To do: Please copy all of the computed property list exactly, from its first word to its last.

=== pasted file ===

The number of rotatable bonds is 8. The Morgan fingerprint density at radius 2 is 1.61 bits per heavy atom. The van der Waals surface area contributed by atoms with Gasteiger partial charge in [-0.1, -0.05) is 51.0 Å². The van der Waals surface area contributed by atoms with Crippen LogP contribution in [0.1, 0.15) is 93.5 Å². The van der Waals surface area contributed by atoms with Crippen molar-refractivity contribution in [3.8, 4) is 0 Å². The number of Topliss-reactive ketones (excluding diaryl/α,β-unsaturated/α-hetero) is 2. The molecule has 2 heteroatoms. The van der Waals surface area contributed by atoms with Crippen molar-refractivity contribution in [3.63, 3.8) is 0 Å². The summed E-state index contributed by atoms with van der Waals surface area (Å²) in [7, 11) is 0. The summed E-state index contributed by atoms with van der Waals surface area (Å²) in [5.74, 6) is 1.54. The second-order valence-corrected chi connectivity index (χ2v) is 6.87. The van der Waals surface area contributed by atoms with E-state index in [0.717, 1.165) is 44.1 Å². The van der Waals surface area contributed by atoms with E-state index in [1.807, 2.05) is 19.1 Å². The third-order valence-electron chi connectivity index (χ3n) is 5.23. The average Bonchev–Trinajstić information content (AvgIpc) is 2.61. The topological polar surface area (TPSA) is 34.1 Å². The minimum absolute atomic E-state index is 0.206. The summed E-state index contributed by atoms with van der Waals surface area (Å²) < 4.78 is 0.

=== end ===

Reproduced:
The number of rotatable bonds is 8. The Morgan fingerprint density at radius 2 is 1.61 bits per heavy atom. The van der Waals surface area contributed by atoms with Gasteiger partial charge in [-0.1, -0.05) is 51.0 Å². The van der Waals surface area contributed by atoms with Crippen LogP contribution in [0.1, 0.15) is 93.5 Å². The van der Waals surface area contributed by atoms with Crippen molar-refractivity contribution in [3.8, 4) is 0 Å². The number of Topliss-reactive ketones (excluding diaryl/α,β-unsaturated/α-hetero) is 2. The molecule has 2 heteroatoms. The van der Waals surface area contributed by atoms with Crippen molar-refractivity contribution in [3.63, 3.8) is 0 Å². The summed E-state index contributed by atoms with van der Waals surface area (Å²) in [7, 11) is 0. The summed E-state index contributed by atoms with van der Waals surface area (Å²) in [5.74, 6) is 1.54. The second-order valence-corrected chi connectivity index (χ2v) is 6.87. The van der Waals surface area contributed by atoms with E-state index in [0.717, 1.165) is 44.1 Å². The van der Waals surface area contributed by atoms with E-state index in [1.807, 2.05) is 19.1 Å². The third-order valence-electron chi connectivity index (χ3n) is 5.23. The average Bonchev–Trinajstić information content (AvgIpc) is 2.61. The topological polar surface area (TPSA) is 34.1 Å². The minimum absolute atomic E-state index is 0.206. The summed E-state index contributed by atoms with van der Waals surface area (Å²) < 4.78 is 0.